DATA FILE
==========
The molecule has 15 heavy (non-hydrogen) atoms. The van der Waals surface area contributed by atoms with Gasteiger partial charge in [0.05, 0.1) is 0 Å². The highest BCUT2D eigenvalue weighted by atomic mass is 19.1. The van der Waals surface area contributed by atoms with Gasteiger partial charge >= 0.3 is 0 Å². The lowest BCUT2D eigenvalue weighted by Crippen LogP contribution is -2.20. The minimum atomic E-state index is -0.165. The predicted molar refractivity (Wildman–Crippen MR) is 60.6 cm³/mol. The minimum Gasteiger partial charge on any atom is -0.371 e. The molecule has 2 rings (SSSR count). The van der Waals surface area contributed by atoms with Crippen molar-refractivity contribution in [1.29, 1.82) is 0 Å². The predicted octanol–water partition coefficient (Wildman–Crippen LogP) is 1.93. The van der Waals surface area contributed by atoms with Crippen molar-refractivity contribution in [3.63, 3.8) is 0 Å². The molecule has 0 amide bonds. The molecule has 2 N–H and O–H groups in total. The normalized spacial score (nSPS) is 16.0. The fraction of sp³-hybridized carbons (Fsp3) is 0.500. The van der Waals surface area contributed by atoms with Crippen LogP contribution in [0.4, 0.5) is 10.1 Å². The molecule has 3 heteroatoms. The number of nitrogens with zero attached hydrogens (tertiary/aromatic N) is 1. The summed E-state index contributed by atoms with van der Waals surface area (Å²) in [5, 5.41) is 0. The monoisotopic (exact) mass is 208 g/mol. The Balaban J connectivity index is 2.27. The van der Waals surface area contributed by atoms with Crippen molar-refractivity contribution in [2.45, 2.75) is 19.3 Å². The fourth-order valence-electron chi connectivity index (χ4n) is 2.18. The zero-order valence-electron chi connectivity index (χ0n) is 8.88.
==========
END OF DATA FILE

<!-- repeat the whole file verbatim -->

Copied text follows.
The molecule has 15 heavy (non-hydrogen) atoms. The van der Waals surface area contributed by atoms with Gasteiger partial charge in [0.05, 0.1) is 0 Å². The highest BCUT2D eigenvalue weighted by atomic mass is 19.1. The van der Waals surface area contributed by atoms with Gasteiger partial charge >= 0.3 is 0 Å². The lowest BCUT2D eigenvalue weighted by Crippen LogP contribution is -2.20. The minimum atomic E-state index is -0.165. The predicted molar refractivity (Wildman–Crippen MR) is 60.6 cm³/mol. The minimum Gasteiger partial charge on any atom is -0.371 e. The molecule has 2 rings (SSSR count). The van der Waals surface area contributed by atoms with Crippen molar-refractivity contribution in [1.29, 1.82) is 0 Å². The predicted octanol–water partition coefficient (Wildman–Crippen LogP) is 1.93. The van der Waals surface area contributed by atoms with Crippen molar-refractivity contribution in [3.63, 3.8) is 0 Å². The molecule has 0 amide bonds. The molecule has 2 N–H and O–H groups in total. The normalized spacial score (nSPS) is 16.0. The fraction of sp³-hybridized carbons (Fsp3) is 0.500. The van der Waals surface area contributed by atoms with Crippen LogP contribution in [0.4, 0.5) is 10.1 Å². The molecule has 3 heteroatoms. The number of nitrogens with zero attached hydrogens (tertiary/aromatic N) is 1. The summed E-state index contributed by atoms with van der Waals surface area (Å²) in [5, 5.41) is 0. The monoisotopic (exact) mass is 208 g/mol. The Balaban J connectivity index is 2.27. The van der Waals surface area contributed by atoms with Crippen molar-refractivity contribution in [2.45, 2.75) is 19.3 Å². The fourth-order valence-electron chi connectivity index (χ4n) is 2.18. The zero-order valence-electron chi connectivity index (χ0n) is 8.88.